Ontario Montessori schools are bracing for potential changes in the daycare business, which could force some to hire more staff or relocate to meet beefed-up rules proposed at Queen's Park.
"To offer the highest quality Montessori education, and to deal with these changes - it's a big one," said Katherine Poyntz, executive director of the Canadian Council of Montessori Administrators (CCMA), who oversees about 100 Montessori schools in Ontario.
The Child Care Modernization Act, introduced Tuesday, amounts to the first substantive change to daycare legislation in the province since 1983. Part of the suggested update is to close a longstanding regulatory loophole, where private schools that have been operating since before 1993 are exempt from provincial child care rules.
If the minority government's proposed bill is approved, Montessori schools - and any other private institution - operating in this "grandfathered" loophole will be forced to meet the new legal requirements that include staff-child ratios and space specifications. If they don't, they'll have to either shut down, or be deemed illegal, with possible fines of up to $250,000.
Poyntz is concerned these "grandfathered" schools have been unfairly lumped in with "very unregulated" unlicensed home daycares, but said she hopes to negotiate a smooth "transition period" with child care authorities in the Ministry of Education, if the new rules are enacted.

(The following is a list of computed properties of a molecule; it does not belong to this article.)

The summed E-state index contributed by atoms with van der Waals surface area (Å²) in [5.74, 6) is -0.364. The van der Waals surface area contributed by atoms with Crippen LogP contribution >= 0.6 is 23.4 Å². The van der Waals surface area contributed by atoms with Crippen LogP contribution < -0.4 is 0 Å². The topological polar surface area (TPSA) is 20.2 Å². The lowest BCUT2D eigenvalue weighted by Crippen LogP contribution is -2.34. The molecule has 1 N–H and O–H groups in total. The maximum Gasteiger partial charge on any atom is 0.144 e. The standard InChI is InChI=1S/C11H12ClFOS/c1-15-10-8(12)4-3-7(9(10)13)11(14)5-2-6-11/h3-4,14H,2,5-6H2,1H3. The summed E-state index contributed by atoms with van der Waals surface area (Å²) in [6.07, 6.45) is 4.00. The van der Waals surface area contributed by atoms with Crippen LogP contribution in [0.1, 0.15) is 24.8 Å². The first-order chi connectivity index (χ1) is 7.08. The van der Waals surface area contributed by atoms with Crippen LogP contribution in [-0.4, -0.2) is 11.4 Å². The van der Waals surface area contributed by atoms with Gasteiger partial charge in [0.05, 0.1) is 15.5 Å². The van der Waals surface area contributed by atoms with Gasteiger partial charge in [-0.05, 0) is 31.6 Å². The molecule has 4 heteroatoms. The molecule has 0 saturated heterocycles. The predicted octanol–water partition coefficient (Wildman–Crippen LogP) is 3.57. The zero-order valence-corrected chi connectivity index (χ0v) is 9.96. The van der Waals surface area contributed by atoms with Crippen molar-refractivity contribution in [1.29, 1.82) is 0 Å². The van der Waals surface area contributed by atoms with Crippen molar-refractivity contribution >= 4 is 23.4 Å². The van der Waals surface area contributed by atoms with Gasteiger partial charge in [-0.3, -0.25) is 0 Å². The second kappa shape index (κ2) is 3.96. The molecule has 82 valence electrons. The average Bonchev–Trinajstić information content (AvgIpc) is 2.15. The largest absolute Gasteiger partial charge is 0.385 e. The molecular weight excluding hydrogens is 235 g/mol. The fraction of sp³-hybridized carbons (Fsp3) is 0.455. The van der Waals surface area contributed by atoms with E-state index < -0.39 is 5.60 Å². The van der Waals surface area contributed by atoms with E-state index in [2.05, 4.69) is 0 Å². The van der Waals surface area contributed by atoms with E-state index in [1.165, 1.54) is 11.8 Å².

"We would like to understand what would be expected, and how long it would take, what kind of transition the government is looking at," said Poyntz.
As it stands now, the roughly 20 Ontario Montessori schools in the CCMA that are "grandfathered" do not have child-caregiver ratio requirements for daycare-age kids, Poyntz said. That means these schools would likely have to hire additional staff to meet provincial standards, and possibly renovate or move to meet specifications like window sizes, ready access to outdoor play areas and prepared food that's up to standard.
Kimberly Redhead is the owner and principal of Creative Children's Montessori School, which has locations in Bolton and Maple. There's a daycare in each branch, but since her schools opened in 2000, they can't be "grandfathered" and instead offer licensed child care under the provincial Day Nurseries Act.
Redhead contends the current disparity between "grandfathered" Montessori daycares and those that are licensed has put her schools at a competitive disadvantage. She needs to employ more staff, ensure prepared food is available and potentially pay higher rent for ministry-approved class space, in order to meet the province's licensing requirements.
"We need to have three staff in a room of 24, and they need to have one," said Redhead. "They're making (money) hand over fist comparatively."
If the new law passes, Redhead expects schools making the shift to experience her struggle.
"I think they have no idea what's to come," she said. "There will be a lot of facilities questioning their profitability."
Poyntz isn't so sure, though she acknowledges some schools will have to make changes. Despite this, she supports the bill in spirit, and will help schools understand how to enter the regulatory fray if it goes through.
"I know that this legislation, if passed, is directed for health and safety," she said. "We want the standards for all children in Ontario too."
Meanwhile, a petition has been launched Hamilton unlicensed care provider Katherine King, arguing the bill will make it harder for high standard unlicensed businesses to make ends meet. As of Friday afternoon, it had more than 1,040 signatures.
-reprinted from the Toronto Star